No, no, no, no, no, NO! This is not what I asked for. I specifically said I wanted to review a jar of silver gummi bears at night. Alas, the god of gummi bears misheard me, and sent me one of these instead - a Silverstone Nightjar ST50NF. So, I shall do my best to cope with this unfortunate situation by doing what I always do - review this thing as a power supply. Some licking and nibbling may be involved, however. I do need to be sure this isn't just one big power supply shaped gummi bear.
You may recall that I reviewed a Silverstone fanless unit once before, in the Etasis built ST45NF. That unit, while impressive in some ways, was less impressive in others. One of those ways was efficiency - it barely passed standard 80 Plus certification. This time out, we have a new OEM, higher power rating, and a higher efficiency rating. I'm looking forward to seeing what happens in the load testing.
But first, you guessed it - box pictures.
Color - silver. Cooling system - fanless. Noise level - 0dBA. Obviousness detector - broken. Wait a minute - 3.5kg? That's a heavy power supply there, mister.
I love boxes that don't do much marketing. Makes my job a lot easier.
Time to unpack this thing. And before I do, I would like to re-assure you all that neither the box nor the styrofoam tastes like gummi bears.
Here's what came in the box: a power cord, some velcro ties, two manuals, some thumbscrews, a bag of normal screws, another bag of normal screws, and the Empire State Power Supply. I call it that because it's roughly about the same weight as the Empire State Building.
Here's the spec manual. And I'm really glad to see it. Why? Because of some temperature vs. power rating shenanigans I'll get into a bit later.
The installation manual stops just short of also telling you how to tie your shoes. As always, Silverstone goes overboard with the user guides... something I used to like to see, but am now starting to feel is a little wasteful. I mean, who can't figure out how to install a power supply? Four screws, plug in some wires, and go.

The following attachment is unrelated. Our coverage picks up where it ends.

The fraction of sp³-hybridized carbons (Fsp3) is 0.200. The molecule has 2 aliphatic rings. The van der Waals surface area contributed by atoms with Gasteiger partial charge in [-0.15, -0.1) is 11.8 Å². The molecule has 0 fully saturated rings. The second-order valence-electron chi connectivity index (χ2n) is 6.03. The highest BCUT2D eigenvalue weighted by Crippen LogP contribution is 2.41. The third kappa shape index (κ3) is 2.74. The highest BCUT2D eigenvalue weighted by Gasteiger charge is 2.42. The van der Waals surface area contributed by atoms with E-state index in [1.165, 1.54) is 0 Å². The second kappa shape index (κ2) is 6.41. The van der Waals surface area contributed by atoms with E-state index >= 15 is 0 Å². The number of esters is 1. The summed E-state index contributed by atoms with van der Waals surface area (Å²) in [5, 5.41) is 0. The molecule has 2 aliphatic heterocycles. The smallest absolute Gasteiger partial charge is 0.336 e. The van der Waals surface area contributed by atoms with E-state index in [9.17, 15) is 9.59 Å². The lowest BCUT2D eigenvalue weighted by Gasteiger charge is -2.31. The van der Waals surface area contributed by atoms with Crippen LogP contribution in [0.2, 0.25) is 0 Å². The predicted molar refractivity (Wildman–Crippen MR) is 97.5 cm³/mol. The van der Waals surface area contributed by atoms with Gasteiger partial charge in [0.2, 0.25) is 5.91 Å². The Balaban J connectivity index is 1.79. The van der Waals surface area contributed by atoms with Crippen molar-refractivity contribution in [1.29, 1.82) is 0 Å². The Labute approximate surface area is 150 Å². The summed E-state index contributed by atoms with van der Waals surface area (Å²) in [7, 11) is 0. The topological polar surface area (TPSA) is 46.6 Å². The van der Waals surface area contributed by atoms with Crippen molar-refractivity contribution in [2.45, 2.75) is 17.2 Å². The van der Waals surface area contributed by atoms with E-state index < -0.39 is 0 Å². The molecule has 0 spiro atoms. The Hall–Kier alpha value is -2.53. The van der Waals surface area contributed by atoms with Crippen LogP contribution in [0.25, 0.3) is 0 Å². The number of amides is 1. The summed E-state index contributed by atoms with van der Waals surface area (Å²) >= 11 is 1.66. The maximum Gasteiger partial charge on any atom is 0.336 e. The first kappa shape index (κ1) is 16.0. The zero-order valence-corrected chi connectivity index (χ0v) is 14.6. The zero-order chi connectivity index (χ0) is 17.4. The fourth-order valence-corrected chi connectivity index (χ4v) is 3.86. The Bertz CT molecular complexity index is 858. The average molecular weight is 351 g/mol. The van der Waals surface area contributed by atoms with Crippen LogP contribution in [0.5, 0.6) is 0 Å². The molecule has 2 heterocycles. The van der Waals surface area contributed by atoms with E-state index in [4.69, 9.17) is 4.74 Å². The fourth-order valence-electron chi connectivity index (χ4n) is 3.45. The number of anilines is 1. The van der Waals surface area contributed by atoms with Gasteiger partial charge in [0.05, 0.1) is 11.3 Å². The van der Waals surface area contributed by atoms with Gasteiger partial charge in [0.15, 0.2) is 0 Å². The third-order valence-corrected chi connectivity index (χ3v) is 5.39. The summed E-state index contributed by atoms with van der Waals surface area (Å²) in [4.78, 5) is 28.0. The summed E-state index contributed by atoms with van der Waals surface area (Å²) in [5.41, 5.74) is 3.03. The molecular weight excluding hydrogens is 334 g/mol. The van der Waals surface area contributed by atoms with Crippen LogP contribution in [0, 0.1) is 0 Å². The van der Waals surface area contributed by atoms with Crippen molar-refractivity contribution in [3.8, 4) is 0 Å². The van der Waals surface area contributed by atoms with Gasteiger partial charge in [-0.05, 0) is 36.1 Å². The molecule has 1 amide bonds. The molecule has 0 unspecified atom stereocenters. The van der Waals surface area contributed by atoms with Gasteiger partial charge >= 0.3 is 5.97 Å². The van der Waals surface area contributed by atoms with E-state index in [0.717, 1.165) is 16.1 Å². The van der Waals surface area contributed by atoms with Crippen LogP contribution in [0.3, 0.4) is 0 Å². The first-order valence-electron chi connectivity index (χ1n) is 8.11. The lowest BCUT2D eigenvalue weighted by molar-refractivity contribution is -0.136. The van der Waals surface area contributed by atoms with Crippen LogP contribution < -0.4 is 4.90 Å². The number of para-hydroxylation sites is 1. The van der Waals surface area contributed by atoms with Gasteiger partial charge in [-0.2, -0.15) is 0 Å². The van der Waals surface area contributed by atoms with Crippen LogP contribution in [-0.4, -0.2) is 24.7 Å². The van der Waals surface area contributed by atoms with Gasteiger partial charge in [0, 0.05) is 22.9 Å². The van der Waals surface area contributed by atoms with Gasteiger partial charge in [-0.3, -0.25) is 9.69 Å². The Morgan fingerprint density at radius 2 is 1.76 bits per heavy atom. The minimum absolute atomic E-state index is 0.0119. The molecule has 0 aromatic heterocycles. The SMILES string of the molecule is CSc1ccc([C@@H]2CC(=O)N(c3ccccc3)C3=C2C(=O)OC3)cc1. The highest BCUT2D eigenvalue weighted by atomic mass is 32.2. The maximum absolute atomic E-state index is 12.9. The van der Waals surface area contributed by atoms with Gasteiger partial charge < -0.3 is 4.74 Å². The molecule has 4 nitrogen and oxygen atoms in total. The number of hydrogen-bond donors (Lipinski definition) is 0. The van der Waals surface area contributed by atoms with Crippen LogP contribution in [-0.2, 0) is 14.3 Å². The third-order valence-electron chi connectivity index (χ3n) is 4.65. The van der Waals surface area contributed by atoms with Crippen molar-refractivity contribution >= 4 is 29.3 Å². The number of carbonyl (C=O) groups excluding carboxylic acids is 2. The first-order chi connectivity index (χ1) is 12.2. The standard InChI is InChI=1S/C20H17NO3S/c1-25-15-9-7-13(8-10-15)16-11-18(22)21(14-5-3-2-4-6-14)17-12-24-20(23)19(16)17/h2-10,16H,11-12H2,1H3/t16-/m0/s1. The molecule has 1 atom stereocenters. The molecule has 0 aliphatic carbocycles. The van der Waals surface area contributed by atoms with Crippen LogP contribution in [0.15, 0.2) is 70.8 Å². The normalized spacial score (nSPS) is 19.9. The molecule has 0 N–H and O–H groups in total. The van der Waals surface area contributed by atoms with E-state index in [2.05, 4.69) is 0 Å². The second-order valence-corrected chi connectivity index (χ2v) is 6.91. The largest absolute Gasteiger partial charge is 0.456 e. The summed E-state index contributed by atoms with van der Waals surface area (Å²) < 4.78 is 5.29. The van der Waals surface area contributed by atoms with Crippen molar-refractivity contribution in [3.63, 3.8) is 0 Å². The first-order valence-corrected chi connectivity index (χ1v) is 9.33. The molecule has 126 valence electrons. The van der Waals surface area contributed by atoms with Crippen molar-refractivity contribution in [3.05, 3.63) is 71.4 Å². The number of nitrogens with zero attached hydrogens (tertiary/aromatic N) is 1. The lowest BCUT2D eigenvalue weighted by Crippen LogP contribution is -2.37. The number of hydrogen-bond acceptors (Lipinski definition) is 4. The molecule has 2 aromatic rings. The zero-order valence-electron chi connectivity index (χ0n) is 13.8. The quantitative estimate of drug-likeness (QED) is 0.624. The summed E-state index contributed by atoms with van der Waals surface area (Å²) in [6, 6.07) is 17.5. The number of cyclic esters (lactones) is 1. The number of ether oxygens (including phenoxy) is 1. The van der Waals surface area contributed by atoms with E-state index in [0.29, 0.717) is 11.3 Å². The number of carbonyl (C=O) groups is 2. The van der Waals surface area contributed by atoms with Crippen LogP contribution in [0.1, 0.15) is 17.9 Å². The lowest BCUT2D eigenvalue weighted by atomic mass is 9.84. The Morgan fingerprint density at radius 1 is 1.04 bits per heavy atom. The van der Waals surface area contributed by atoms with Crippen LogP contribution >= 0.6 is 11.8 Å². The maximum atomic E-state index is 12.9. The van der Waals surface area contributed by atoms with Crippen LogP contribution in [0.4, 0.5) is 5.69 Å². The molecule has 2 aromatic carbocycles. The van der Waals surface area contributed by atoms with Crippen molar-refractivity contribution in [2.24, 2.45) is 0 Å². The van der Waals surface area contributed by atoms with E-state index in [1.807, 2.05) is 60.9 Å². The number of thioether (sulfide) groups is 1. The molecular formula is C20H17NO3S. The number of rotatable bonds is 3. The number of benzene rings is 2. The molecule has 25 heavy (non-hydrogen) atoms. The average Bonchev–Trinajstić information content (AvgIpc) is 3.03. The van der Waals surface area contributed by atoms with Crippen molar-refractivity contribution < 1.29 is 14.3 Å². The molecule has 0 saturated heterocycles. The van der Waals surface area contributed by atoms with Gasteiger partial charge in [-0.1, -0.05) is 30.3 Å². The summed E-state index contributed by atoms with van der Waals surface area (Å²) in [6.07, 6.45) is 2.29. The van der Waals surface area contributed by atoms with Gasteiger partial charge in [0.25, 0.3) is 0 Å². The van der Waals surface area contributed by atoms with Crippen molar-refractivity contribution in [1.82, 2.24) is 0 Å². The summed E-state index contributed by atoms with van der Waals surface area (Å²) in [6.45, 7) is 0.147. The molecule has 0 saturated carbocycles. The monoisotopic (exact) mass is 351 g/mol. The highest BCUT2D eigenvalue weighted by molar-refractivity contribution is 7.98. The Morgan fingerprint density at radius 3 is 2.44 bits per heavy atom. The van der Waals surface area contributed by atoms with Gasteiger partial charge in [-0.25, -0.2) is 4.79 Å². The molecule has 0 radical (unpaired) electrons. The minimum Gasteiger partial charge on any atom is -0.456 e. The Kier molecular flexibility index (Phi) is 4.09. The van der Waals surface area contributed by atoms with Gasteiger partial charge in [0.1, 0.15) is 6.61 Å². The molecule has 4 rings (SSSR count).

Here's the boat anchor... I mean, power supply in person. It looks a lot like the old ST45NF, but is not an Etasis built unit at all. This one comes from Seventeam.
I have to say, the silver finish on this beast is a somewhat nice change from the steady flow of matte black, matte black, matte black, around here lately.
Here's the back end of the unit where the power cable goes. You can also see a couple of status LEDs on the right side of the picture. One's for power, one's for temperature. They change colors based on the state of the protection circuitry. The temp LED is green in normal use, red if the unit gets too hot and shuts down. The power LED is amber in standby, green when the unit's main power is on, and red when the unit is in protective shutdown.
Nothing seen in the above picture tastes like gummi bears, I'm sad to say. I don't exactly remember what the AC receptacle tastes like. The doctors say I should be getting those memories back any day now.
Both sides of the unit are open mesh construction, for promotion of airflow. Though this is a fanless unit, you do still need some air moving through it from other fans in the system.
Looking at the front, we see that, unlike someother fanless power supplies I've tested recently, this one is not modular.
No fans to see in this view today. Instead, we get a good look at a big heatsink.
The label for the unit. The specs indicate that it is good for a whopping 6A more current on the 12V rail than its Etasis built predecessor was rated for at 115V operation.
Max Power @ 25 °C
And now is where I get into the temperature rating funny business on this unit. In the above table, I have provided the maximum temperature during 115V operation at which you can expect full power, according to the manual. From here, the unit de-rates to 70% of full power at 35 degrees. That's 350 watts. You are probably wondering, what then is the deal with the 45 degree claim on the box?
According to the manual, you get 70% of full power at 45 degrees if and only if you decide to run it at 230V. It also suggests, rightly so, that you will find the unit doing a lot better if you push air through it.
So, here's the deal. If you have this thing sitting around with no airflow, you will probably only get full power in North America if you keep it below 25 degrees. You may get full power at 35 if you cool it via other case fans. Me? I have a hot box. I am not going to spare this unit a little bit of torture due to some ambiguity around the temperature ratings. I'm going to get it hot. If it shuts down... too bad, so sad, don't be mad, start a fad, mind your dad, make faces at a lad, listen to a NAD, live in a bachelor's pad...
Sorry. Got a bit carried away there.
Here are the cables for you. To my profound annoyance, not only has Silverstone not sleeved all the way into the case, they've kept the tradition alive of making peripheral connectors 250mm apart. But only the Molex connectors - the SATA ones don't have this treatment. They're learning.
Type of connector:
ATX connector (550mm)
4+4 pin EPS12V/ATX12V connector (580mm)
6+2 pin PCIe (510mm)
6 pin PCIe (+150mm)
5.25" Drive (510mm+250mm+150mm)
3.5" Drive (150mm)
Unit Dimensions(L x W x H)
160mm x 150mm x 86mm
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